inconsistent with his adult IQ scores,” which were below 70); Humphries v. Barnhart,
183 F. App’x 887, 889 (11th Cir. 2006) (holding that substantial evidence supported
the ALJ’s finding that the claimant did not have deficits in adaptive functioning when
she worked in a school cafeteria for 21 years and served as the manager for about 15
years). Moreover, claimant’s daily activities indicate a higher level of adaptive
functioning than would be expected from a mentally retarded individual. Claimant
testified during the administrative hearing that he lives by himself, is able to drive,
visits with friends, goes out to eat, attends church twice a week, and spends most of
his spare time reading his Bible.10 He also indicated on his Function Report that he
Tr. 39, 122.
Tr. 40-41, 118, 129-30, 152, 313.
had no problem with personal care, prepared his own meals, did household chores
like cleaning and laundry without help, went outside daily, and shopped for groceries.
While he could not handle a savings account or use a checkbook due to limited
reading and writing skills, he could pay bills and count change.11 Dr. Crowder’s
report corroborates that claimant can take care of his personal hygiene and prepare
meals, and that he possesses “basic communication and social skills that allow him
to interact with others so that his own needs can be met.”12 Dr. Crowder even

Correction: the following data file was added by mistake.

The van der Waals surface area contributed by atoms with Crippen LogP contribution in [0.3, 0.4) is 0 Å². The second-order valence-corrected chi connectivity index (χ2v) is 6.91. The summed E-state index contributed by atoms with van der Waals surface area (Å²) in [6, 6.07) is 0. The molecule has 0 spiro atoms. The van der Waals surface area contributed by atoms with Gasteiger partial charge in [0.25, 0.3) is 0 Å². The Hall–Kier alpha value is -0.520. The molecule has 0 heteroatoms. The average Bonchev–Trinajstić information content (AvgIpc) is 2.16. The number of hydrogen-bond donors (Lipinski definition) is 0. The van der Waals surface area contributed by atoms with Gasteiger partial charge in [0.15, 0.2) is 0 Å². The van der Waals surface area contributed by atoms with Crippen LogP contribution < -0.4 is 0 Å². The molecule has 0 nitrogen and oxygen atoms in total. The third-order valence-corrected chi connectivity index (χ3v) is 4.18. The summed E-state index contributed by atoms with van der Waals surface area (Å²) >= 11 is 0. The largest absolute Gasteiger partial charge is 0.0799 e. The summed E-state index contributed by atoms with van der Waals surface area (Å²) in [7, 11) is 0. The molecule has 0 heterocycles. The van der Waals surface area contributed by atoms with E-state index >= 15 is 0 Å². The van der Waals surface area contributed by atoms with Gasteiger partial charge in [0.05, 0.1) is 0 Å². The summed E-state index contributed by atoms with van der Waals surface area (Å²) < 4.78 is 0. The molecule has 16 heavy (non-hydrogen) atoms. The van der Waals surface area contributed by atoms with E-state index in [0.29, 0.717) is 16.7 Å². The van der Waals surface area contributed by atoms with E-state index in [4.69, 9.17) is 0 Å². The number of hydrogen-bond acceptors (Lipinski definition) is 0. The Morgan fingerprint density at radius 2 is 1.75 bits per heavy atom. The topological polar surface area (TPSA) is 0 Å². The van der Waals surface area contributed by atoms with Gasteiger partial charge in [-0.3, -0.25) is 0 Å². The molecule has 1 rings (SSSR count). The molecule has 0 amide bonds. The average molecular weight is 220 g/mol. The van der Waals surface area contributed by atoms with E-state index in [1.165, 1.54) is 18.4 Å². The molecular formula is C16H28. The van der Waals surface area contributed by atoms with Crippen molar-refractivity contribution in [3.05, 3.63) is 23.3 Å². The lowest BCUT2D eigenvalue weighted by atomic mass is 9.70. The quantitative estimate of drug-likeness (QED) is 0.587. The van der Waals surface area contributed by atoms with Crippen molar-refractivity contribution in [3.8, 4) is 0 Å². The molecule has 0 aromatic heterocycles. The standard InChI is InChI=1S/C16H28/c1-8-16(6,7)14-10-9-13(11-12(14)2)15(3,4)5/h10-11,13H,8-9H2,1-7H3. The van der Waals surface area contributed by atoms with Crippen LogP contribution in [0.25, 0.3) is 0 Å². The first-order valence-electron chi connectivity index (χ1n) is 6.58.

acknowledged that, despite claimant’s low IQ test scores, he possessed skills that
would be transferable to other work if not precluded by physical limitations.13 Dr.
Crowder assessed claimant with an GAF score of 65, indicating only moderate
impairment. All of those facts are inconsistent with a finding of mental retardation.
See Garrett v. Astrue, 244 F. App’x 937, 939 (11th Cir. 2007) (holding that the
claimant’s ability to cook simple meals, perform household chores, build model cars,
attend church, watch television, play cards, and walk in the mall were inconsistent
with a finding of significant impairment of adaptive functioning).
Based on the foregoing, even considering Dr. Crowder’s report, there is not
sufficient evidence in the record to support satisfaction of the mental retardation
listing. Therefore, the Commissioner’s finding that claimant is not disabled is
supported by substantial evidence and in accordance with applicable law. The
decision of the Commissioner is AFFIRMED. Costs are taxed against claimant. The
Clerk of Court is directed to close this file.
DONE this 12th day of December, 2012.
United States District Judge